Enterprise Social Software: Addressing Barriers to Adoption
Enterprise Social Software is an emerging technology that many companies are evaluating. Because these tools are still very new and still evolving, academic literature in the area is limited. Our research focuses on the challenges around adoption of Enterprise Social Software within medium-to-large (hundreds to thousands of employees) enterprises. We believe this specific segment is relevant because these companies are in effect, the corporate middle class, making up the single largest proportion of all businesses (the long tail). These firms are also large enough to have underutilized tacit knowledge amongst their workforces and may be looking towards social software as a potential solution to encourage internal collaboration.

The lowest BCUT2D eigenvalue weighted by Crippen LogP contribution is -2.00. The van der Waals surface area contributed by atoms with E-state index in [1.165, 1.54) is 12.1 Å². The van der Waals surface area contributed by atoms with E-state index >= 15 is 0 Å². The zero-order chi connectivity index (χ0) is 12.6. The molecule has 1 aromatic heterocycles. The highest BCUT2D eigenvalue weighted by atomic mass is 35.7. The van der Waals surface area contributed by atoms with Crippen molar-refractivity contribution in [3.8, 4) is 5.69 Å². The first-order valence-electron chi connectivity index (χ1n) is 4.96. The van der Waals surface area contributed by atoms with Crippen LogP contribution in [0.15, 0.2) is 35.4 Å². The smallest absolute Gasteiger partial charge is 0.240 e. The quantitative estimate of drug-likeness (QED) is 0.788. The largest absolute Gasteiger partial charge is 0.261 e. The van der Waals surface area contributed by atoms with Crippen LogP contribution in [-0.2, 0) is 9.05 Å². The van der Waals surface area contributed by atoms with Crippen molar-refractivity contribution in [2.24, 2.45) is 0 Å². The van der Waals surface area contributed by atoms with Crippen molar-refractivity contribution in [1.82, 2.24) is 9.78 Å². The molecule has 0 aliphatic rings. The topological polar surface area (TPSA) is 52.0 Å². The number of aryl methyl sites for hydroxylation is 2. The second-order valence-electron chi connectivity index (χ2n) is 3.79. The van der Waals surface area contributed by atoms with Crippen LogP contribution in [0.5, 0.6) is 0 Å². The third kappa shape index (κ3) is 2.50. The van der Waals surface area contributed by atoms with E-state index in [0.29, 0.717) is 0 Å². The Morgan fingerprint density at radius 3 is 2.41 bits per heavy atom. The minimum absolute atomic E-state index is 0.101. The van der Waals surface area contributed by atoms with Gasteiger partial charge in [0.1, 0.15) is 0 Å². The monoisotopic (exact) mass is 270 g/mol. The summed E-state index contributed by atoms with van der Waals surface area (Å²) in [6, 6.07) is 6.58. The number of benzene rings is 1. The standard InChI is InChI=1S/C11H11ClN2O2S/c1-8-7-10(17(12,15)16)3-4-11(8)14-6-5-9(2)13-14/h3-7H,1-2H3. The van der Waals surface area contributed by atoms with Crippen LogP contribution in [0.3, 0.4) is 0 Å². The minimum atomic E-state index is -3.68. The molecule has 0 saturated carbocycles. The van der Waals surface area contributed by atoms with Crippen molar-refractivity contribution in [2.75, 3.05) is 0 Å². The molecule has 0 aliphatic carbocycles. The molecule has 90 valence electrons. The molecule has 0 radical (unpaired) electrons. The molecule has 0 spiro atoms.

Our research will draw from existing literature (bridging research in Knowledge Management and Social Enterprise Software), as well as interviews with vendors, systems integrators and organizations who are currently considering or using social software. We believe that differences in organization’s structure and culture require a dynamic approach by vendors and management to encourage adoption of such tools across a workforce. A number of different incentivization mechanisms are available (bonus structure, rewards and rating systems, peer pressure, etc.); our analysis aims to identify the benefits and risks of these mechanisms so companies can make more informed strategic decisions on how to promote adoption within their organization.